AirAsia flight QZ8501: 8 theories that could explain the crash

Indonesian authorities have confirmed that debris found off the coast of Borneo yesterday does belong to the AirAsia flight

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The Independent Online

As Indonesian authorities continue retrieving the debris of AirAsia Flight QZ8501 we examine the theories surrounding the mysterious crash of the Airbus 320-200.

Flight QZ8501 disappeared on Sunday morning with 155 passengers and seven crew members on board.

Yesterday, an international search and rescue team discovered debris and bodies off the coast of Borneo – six miles from where the plane was last reported – later confirming the find as QZ8501.

1. Mid-air stall

The first, and perhaps likeliest, explanation for the crash is that a technical malfunction caused the pilot to accidentally stall the plane mid-air, a disaster that doomed an Air France passenger carrier in 2009.

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The Air France crash over the Atlantic is believed to have been caused when an airspeed measurement tool called Pitot tubes froze – causing the pilot to believe they were travelling significantly faster than they actually were.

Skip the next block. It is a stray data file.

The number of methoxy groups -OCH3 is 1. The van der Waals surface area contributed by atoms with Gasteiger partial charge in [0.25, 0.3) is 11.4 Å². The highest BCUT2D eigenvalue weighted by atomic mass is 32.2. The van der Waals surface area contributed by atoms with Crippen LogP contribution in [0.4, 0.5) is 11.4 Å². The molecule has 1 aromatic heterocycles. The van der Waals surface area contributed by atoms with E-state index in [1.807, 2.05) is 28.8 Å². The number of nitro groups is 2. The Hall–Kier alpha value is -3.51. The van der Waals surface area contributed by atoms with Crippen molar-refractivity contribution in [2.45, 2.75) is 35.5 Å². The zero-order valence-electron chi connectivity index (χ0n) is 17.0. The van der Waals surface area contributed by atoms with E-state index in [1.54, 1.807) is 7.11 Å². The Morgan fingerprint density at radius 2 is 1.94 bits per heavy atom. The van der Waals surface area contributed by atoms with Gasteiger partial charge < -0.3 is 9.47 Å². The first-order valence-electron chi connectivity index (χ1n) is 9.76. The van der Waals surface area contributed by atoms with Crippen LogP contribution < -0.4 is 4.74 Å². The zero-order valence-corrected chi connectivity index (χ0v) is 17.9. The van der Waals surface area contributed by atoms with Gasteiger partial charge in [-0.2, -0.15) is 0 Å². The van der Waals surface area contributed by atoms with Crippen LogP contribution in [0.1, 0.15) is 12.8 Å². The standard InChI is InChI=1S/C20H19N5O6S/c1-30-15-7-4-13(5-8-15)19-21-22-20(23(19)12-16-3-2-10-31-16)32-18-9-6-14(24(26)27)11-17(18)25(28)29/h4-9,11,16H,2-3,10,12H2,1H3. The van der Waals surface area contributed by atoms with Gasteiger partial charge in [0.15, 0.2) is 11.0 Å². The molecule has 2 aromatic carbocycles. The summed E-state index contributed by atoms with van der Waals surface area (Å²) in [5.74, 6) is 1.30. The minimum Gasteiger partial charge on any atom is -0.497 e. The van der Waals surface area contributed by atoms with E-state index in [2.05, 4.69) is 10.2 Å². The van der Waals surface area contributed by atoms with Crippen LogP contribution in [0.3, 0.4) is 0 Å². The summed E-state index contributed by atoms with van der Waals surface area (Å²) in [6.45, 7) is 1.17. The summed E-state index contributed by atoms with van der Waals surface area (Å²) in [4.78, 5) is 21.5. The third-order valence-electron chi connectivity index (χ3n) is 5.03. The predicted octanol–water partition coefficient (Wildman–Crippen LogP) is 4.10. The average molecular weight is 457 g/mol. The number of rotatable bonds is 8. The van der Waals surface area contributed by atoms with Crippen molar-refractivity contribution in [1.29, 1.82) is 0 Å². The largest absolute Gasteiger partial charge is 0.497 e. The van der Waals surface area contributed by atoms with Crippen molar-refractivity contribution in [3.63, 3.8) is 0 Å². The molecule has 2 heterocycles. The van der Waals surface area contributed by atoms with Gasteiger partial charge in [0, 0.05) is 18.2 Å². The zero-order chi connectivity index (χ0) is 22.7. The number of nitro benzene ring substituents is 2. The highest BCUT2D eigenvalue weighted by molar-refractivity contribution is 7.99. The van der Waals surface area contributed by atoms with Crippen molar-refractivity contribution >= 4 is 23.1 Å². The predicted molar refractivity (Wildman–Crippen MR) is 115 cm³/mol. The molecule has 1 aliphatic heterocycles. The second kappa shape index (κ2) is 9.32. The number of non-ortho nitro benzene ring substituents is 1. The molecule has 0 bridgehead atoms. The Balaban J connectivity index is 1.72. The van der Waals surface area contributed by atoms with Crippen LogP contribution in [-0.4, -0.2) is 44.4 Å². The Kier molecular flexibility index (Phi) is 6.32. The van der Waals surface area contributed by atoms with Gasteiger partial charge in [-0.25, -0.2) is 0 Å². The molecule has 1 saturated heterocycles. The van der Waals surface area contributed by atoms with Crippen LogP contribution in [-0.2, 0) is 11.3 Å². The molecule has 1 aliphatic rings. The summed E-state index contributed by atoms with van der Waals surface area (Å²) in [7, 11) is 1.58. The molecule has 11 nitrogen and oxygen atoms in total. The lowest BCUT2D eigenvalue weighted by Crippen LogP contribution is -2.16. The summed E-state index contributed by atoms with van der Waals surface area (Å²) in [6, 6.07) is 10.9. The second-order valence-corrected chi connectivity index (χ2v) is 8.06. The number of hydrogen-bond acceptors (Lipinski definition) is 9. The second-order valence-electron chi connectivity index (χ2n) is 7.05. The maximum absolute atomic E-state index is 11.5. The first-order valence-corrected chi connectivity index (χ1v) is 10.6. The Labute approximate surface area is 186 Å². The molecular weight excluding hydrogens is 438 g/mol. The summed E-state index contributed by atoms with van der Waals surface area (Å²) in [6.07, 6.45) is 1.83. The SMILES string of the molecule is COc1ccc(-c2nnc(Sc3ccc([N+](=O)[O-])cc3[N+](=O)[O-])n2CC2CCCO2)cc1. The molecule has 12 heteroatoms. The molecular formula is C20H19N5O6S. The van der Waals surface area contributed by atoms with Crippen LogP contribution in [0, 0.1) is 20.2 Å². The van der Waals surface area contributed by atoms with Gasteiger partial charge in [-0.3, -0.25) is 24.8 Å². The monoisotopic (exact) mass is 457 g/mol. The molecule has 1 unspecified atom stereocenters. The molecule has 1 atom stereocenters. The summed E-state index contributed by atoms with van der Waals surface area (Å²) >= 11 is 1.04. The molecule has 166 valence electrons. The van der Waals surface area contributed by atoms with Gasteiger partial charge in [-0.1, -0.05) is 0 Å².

The “contained” dispersal of debris supports this theory, claims former US Marine Corps fighter pilot Steve Ganyard. Other experts have pointed towards ice, rather than a thunderstorm, being the cause of the aircraft stalling.

 

"Maybe it was in a stall, mushing to the ground at maybe 100, 150 mph,” Mr Ganyard told Good Morning America. “It did not hit at a very high rate of speed, which would have dispersed lots of debris all over and we wouldn't see that shadow."

Other experts point out that the Air France flight was travelling at night – meaning the pilot was unable to see the horizon and estimate his speed – whereas the AirAsia aircraft came down during Sunday morning so the pilot would have been able to see the sun and track his speed, correcting any error before it became fatal.